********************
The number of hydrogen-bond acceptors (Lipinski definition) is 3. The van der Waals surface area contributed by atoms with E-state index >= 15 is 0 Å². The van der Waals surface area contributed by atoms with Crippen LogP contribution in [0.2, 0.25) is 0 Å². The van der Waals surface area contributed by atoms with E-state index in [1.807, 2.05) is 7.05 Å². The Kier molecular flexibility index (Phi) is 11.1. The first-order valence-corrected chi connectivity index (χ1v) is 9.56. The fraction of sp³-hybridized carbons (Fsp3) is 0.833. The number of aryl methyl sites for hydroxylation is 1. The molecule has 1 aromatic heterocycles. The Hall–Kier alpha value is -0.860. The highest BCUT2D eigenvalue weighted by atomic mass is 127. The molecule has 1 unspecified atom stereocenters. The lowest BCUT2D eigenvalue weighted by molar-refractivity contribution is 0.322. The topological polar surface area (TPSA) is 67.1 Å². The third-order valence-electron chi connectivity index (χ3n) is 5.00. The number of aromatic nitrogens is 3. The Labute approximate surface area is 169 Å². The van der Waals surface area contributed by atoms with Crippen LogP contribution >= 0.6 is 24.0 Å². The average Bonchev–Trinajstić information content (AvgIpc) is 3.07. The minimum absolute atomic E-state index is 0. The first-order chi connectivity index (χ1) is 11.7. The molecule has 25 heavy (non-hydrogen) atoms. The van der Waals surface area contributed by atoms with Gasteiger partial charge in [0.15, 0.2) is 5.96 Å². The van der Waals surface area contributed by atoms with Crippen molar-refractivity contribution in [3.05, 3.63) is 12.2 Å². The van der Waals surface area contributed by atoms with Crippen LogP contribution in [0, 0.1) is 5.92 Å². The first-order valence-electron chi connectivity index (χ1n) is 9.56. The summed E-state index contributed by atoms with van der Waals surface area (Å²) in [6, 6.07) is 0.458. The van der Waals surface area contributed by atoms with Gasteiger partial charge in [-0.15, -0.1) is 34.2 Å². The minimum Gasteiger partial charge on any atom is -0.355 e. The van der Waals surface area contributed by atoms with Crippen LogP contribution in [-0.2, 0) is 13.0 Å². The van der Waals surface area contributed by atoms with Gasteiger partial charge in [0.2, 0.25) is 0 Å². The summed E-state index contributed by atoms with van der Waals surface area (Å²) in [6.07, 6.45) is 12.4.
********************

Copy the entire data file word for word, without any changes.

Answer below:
The number of hydrogen-bond acceptors (Lipinski definition) is 3. The van der Waals surface area contributed by atoms with E-state index >= 15 is 0 Å². The van der Waals surface area contributed by atoms with Crippen LogP contribution in [0.2, 0.25) is 0 Å². The van der Waals surface area contributed by atoms with E-state index in [1.807, 2.05) is 7.05 Å². The Kier molecular flexibility index (Phi) is 11.1. The first-order valence-corrected chi connectivity index (χ1v) is 9.56. The fraction of sp³-hybridized carbons (Fsp3) is 0.833. The number of aryl methyl sites for hydroxylation is 1. The molecule has 1 aromatic heterocycles. The Hall–Kier alpha value is -0.860. The highest BCUT2D eigenvalue weighted by atomic mass is 127. The molecule has 1 unspecified atom stereocenters. The lowest BCUT2D eigenvalue weighted by molar-refractivity contribution is 0.322. The topological polar surface area (TPSA) is 67.1 Å². The third-order valence-electron chi connectivity index (χ3n) is 5.00. The number of aromatic nitrogens is 3. The Labute approximate surface area is 169 Å². The van der Waals surface area contributed by atoms with Crippen LogP contribution >= 0.6 is 24.0 Å². The average Bonchev–Trinajstić information content (AvgIpc) is 3.07. The minimum absolute atomic E-state index is 0. The first-order chi connectivity index (χ1) is 11.7. The molecule has 25 heavy (non-hydrogen) atoms. The van der Waals surface area contributed by atoms with Gasteiger partial charge in [0.15, 0.2) is 5.96 Å². The van der Waals surface area contributed by atoms with Crippen molar-refractivity contribution in [3.05, 3.63) is 12.2 Å². The van der Waals surface area contributed by atoms with Crippen LogP contribution in [0, 0.1) is 5.92 Å². The first-order valence-electron chi connectivity index (χ1n) is 9.56. The summed E-state index contributed by atoms with van der Waals surface area (Å²) in [6, 6.07) is 0.458. The van der Waals surface area contributed by atoms with Gasteiger partial charge in [-0.15, -0.1) is 34.2 Å². The minimum Gasteiger partial charge on any atom is -0.355 e. The van der Waals surface area contributed by atoms with Crippen LogP contribution in [-0.2, 0) is 13.0 Å². The van der Waals surface area contributed by atoms with Gasteiger partial charge in [0.2, 0.25) is 0 Å². The summed E-state index contributed by atoms with van der Waals surface area (Å²) in [6.07, 6.45) is 12.4.